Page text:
Key exports

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The fall of Nepal’s garment industry has hurt Nepal the most as the country has lost around Rs 150 billion. Unable to export electronic material has also meant Nepal has lost out on Rs 132 billion. The report also states that Nepal has missed out on the potential export of semi-processed and processed food which could bring in around Rs 150 billion.

Other items that have export potential in Nepal are semi-assembled electronic materials, footwear, electrical equipment and semi-assembled vehicles among others, says the report.

The study also shows if Nepal can promote the export of the items mentioned above, around 22 million jobs could be created within the country.

This the study states can be achieved in 10 days. For that, the country needs to maintain an export growth rate of 15 per cent. Inspirations can be drawn from Laos which increased its exports by 14.5 percent annually between 1999 to 2019. Nepal on the other hand only saw an average growth rate of 4.5 per cent during the same period when even SAARC countries were growing at 10.6 per cent.

What should Nepal do to increase exports?

Here are five key points that Nepal should do to increase its exports:

1. Increase in foreign investment

In order to increase exports according to its potential, the country has to bring in a large amount of foreign investment and connect Nepal’s products to the global value chain.

“What is seen from the examples of countries like Vietnam, Cambodia, Laos, etc., is that foreign investment is very important to join the global currency chain and become a powerhouse of exports,” the report states.

However, rather than promoting foreign investment in Nepal, there are policies that discourage it.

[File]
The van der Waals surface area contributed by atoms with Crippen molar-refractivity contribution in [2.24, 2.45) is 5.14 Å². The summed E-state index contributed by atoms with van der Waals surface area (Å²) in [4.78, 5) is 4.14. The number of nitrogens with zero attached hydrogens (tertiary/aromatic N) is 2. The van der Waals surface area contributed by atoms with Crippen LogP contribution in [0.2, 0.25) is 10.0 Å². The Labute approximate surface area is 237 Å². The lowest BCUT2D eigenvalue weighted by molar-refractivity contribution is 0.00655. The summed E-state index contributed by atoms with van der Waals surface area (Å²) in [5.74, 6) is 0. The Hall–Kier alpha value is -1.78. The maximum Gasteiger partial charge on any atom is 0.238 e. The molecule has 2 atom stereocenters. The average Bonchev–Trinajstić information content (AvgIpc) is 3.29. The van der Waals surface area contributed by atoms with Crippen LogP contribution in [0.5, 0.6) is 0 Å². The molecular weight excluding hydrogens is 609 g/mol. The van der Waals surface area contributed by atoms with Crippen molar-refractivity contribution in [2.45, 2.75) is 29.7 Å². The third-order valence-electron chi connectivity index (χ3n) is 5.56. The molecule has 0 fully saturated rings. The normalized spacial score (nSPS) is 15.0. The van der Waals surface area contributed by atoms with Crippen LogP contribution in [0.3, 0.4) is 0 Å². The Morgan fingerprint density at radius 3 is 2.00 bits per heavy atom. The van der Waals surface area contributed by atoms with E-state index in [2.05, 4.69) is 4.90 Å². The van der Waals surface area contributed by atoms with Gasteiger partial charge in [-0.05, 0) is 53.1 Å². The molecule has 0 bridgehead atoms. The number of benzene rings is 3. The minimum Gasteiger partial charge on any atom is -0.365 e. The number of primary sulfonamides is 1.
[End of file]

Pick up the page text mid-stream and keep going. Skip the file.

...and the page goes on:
2. Reduced business costs

The report also suggests that Nepal should bring policies that reduce Nepal’s business costs considering it is a landlocked country.

“Nepal’s border crossings are narrow. Infrastructure is poor. Costs are increasing due to a lack of well-organised processes for import and export clearing. If such costs can be reduced then the business can be made competitive,” says the report.

3. Customs duty on raw materials and semi-finished goods should be reduced

Nepal has to pay high customs duties on raw materials. Businesses have to pay up to 27 per cent customs duty on raw materials of beverages and seven per cent on raw materials of agricultural produce. If the cost of export is to be reduced, such customs should be reduced. A study has shown that if the customs duty on raw materials is reduced by 10 per cent, exports will increase by 5 per cent.

4. Investment in quality testing infrastructure should be increased

In order to increase the export of high-value agricultural produce, investment in quality testing infrastructure including laboratories should be increased. However, there is a lack of accredited commercial laboratories to verify the quality of agricultural products in Nepal.

This has not allowed the country’s exports to increase in value. Countries including India do not recognise the certificates issued by the labs of Nepal. Therefore, when exporting, a Nepali businessperson should bring a test certificate from an Indian lab located at a long distance, for which it takes at least nine days and on average three to four weeks.

5. Digitisation is essential to increase services exports

A great potential has been seen in the export of information technology-related services from Nepal. However, this sector is facing various problems. Digital connectivity infrastructure is not developed in Nepal. Broadband access is poor across the country. By increasing investment in digitisation infrastructure, Nepal can increase its exports to a large extent.

This story was translated from the original Nepali version and edited for clarity and length.

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Baral is an associate editor and the head of the business bureau.